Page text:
Grazebrook School Walk 1
The Actual Walk
The Route of the Walk laid out on the 1914 Ordnance Survey map. This will allow you to compare what was there in 1914 and what has been changed, or rebuilt at different times since then.
From the School gates we can see a variety of houses, some old some new. We are going to look at them quite closely. The Bombing map will tell you what happened to the different houses and will help you to notice what has changed since then.
These are large, generous houses on wide street frontages. One could fit two smaller houses into the same road length. Some houses like these have side entrances but here they have been built over to give another complete stack of rooms. The houses have semi-basements and a flight of steps leading to the ground floor rooms.
Until about 1850 whole area around the present Grazebrook School site was still fields, as it had been for centuries, but then large houses began to appear. The old curved border of the Crooked Field, which is shown on the Lady Abney map id 1734, was still a field boundary, but Lordship Road and Manor Road had opened the Abney Estate for building. Large houses with long gardens were appearing. There was a house at the corner where the United Reform Church and its Playgroup now stand. Willow Lodge, shown below, was one of these houses. The houses opposite the School are now divided into flats, but once they were single houses with very large gardens behind, tennis courts, conservatories and small orchards.
Look at the tops of the windows. Some are flat and some are curved. These window heads, which are designed to stop the bricks above from falling down, are called lintels
The purpose of lintels is to support the weight of the brickwork over a window or door opening and carry the weight sideways to the brick columns on either side. One can look on a house as a series of brick pillars with windows and doors between. Imagine arranging windows at random over the front of the house. It would look wrong and be most upsetting. We would expect it all to fall down and it would soon oblige.
The architect of this pair of houses used two different sorts of lintel.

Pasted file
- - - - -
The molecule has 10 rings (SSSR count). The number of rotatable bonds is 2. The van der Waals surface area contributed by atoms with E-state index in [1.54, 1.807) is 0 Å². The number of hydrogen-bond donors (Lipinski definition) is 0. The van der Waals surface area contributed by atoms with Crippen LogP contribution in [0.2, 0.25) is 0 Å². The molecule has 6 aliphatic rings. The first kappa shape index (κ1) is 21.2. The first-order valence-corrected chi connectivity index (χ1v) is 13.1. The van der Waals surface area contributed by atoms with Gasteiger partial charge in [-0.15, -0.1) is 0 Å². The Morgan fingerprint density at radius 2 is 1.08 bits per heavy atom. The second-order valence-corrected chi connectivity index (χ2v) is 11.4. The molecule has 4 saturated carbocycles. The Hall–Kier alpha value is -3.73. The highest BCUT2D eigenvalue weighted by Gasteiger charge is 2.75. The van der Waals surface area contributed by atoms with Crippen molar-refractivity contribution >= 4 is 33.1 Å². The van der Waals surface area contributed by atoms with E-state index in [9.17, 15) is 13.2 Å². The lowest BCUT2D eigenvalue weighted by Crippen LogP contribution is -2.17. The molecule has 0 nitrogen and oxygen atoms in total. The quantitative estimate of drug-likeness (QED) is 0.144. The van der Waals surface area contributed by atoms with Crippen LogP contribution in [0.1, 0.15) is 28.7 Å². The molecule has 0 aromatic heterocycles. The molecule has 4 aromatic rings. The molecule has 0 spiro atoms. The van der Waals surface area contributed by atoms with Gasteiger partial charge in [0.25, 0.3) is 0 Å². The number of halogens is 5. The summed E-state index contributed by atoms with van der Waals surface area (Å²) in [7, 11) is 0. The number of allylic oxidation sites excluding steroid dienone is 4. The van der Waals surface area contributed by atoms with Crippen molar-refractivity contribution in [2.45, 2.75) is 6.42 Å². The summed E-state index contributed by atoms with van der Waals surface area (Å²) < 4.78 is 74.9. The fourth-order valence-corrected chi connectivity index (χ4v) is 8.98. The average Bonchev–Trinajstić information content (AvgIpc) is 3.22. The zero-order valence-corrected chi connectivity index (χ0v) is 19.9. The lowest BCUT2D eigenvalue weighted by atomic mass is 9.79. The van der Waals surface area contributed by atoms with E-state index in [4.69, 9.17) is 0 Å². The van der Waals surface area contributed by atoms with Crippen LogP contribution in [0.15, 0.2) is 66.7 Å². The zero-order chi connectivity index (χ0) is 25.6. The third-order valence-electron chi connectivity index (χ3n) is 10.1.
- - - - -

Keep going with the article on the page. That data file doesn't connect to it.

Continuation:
The lintels here are linked into a curious band of brickwork four courses deep. The bricks are ordinary ones pretending to be wedge shaped, so the effect is far less elegant than the older shaped ones. The windows are shorter and the frames are not covered by a layer of brickwork, so that they look more chunky then the originals.
Chimney pots in Lordship Road houses show how
many fireplaces there are in houses this size.
There are twelve chimney pots for each house. Imagine these houses a hundred years ago, with an army of servants to clean out, relight and carry coals for all these fireplaces every day. In Kitchen Fugue, Sheila Kaye Smith described her late Victorian childhood in a similar house in Sutherland Avenue, W2 in 1885.
Post-war houses in Lordship Road
These new houses are very simple three-storey cottages with sloping roofs and in a brick which was unusual for London. These liver-coloured bricks are typical of the nineteen sixties and seventies. At that time there was a frenzy of building to house the thousands who had been bombed out, or who wanted to get married and have families. Local Authorities in London, like Hackney or Harringey, each built more houses and flats each month than Local Authorities built in the whole of the country in 2005.
As a result of this flurry of building, there was a national shortage of bricks and types which had never been seen in London before suddenly appeared. All sorts of colours and types were pressed into service. Harlow even had black bricks made partly from coal dust – a most depressing type – but fortunately London was spared these.
Now turn into Lordship Grove and go to the terrace of old houses on the right.
A terrace of Lordship Grove houses in mature London Stock brickwork.
These houses are shown on the 1868 Ordnance Survey map and must be some of the first in the area with Back Additions.
These particular Back Additions cannot be seen from the road but are shown on the map and can be seen from inside Churchill Court. You will have seen plenty of them elsewhere.
Party Walls and the
|Before the Fire of London, in AD 1666, almost all the houses were built of timber and thatch. Trees were grown to about 200mm (8 inches) diameter, felled and squared with an adze. This gave posts about 150mrn (6 inches) square and usually about 2-2.5 metres long (6.5-8 feet). Bigger trees could have been grown, but this took a long time, so most trees were cut as soon as they were useable. The length of the trunk controlled the height of the house storeys and also the shape of the buildings.|
The timbers were prepared in the forest and then dragged away to be errected
Lopping off the side branches
Quartering the log with wedges
Sawing with two handed saw
Errecting a building
|If two timbers were placed end to end, the joint where they met became permanently damp from the rain and then rot set in. Therefore upper storeys jettied out beyond the lower ones so that rain could drip off. This and the thatched roof, made it easy for a fire to spread. Cities were enclosed by city walls, so space was limited and streets were narrow. The jettied houses were so close together that people coud shake hands across the street from the upper floors. The streets became narrow wooden tunnels and fire could spread rapidly from one street to the next. Wooden cities all over the world have had devastating fires.|